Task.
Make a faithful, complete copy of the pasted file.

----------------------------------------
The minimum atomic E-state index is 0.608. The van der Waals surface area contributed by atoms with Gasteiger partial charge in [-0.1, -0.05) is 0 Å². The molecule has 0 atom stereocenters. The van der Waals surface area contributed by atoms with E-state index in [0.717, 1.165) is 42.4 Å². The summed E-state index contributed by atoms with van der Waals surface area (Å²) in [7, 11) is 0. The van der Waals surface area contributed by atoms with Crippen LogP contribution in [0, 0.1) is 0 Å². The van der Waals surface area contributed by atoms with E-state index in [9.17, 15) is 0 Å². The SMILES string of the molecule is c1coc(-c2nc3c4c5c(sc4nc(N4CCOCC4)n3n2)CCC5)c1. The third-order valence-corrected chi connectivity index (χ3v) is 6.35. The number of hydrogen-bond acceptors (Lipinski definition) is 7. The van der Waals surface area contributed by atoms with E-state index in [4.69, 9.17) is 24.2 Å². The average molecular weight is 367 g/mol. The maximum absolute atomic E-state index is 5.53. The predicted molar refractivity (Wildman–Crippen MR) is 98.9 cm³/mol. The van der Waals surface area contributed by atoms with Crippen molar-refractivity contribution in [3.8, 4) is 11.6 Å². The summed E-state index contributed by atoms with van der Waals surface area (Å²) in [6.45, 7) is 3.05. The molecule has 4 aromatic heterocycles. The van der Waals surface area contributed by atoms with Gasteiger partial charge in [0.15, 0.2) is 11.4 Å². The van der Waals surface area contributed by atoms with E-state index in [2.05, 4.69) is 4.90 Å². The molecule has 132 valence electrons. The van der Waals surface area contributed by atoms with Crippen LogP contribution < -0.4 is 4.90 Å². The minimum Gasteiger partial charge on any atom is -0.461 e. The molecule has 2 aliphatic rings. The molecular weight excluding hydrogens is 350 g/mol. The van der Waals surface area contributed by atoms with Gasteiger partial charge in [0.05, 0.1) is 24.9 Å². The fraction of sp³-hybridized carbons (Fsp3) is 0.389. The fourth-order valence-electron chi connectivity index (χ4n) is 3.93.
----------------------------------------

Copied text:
The minimum atomic E-state index is 0.608. The van der Waals surface area contributed by atoms with Gasteiger partial charge in [-0.1, -0.05) is 0 Å². The molecule has 0 atom stereocenters. The van der Waals surface area contributed by atoms with E-state index in [0.717, 1.165) is 42.4 Å². The summed E-state index contributed by atoms with van der Waals surface area (Å²) in [7, 11) is 0. The van der Waals surface area contributed by atoms with Crippen LogP contribution in [0, 0.1) is 0 Å². The van der Waals surface area contributed by atoms with E-state index in [9.17, 15) is 0 Å². The SMILES string of the molecule is c1coc(-c2nc3c4c5c(sc4nc(N4CCOCC4)n3n2)CCC5)c1. The third-order valence-corrected chi connectivity index (χ3v) is 6.35. The number of hydrogen-bond acceptors (Lipinski definition) is 7. The van der Waals surface area contributed by atoms with E-state index in [4.69, 9.17) is 24.2 Å². The average molecular weight is 367 g/mol. The maximum absolute atomic E-state index is 5.53. The predicted molar refractivity (Wildman–Crippen MR) is 98.9 cm³/mol. The van der Waals surface area contributed by atoms with Crippen molar-refractivity contribution in [3.8, 4) is 11.6 Å². The summed E-state index contributed by atoms with van der Waals surface area (Å²) in [6.45, 7) is 3.05. The molecule has 4 aromatic heterocycles. The van der Waals surface area contributed by atoms with Gasteiger partial charge in [0.15, 0.2) is 11.4 Å². The van der Waals surface area contributed by atoms with E-state index in [2.05, 4.69) is 4.90 Å². The molecule has 132 valence electrons. The van der Waals surface area contributed by atoms with Crippen LogP contribution < -0.4 is 4.90 Å². The minimum Gasteiger partial charge on any atom is -0.461 e. The molecule has 2 aliphatic rings. The molecular weight excluding hydrogens is 350 g/mol. The van der Waals surface area contributed by atoms with Gasteiger partial charge in [0.05, 0.1) is 24.9 Å². The fraction of sp³-hybridized carbons (Fsp3) is 0.389. The fourth-order valence-electron chi connectivity index (χ4n) is 3.93.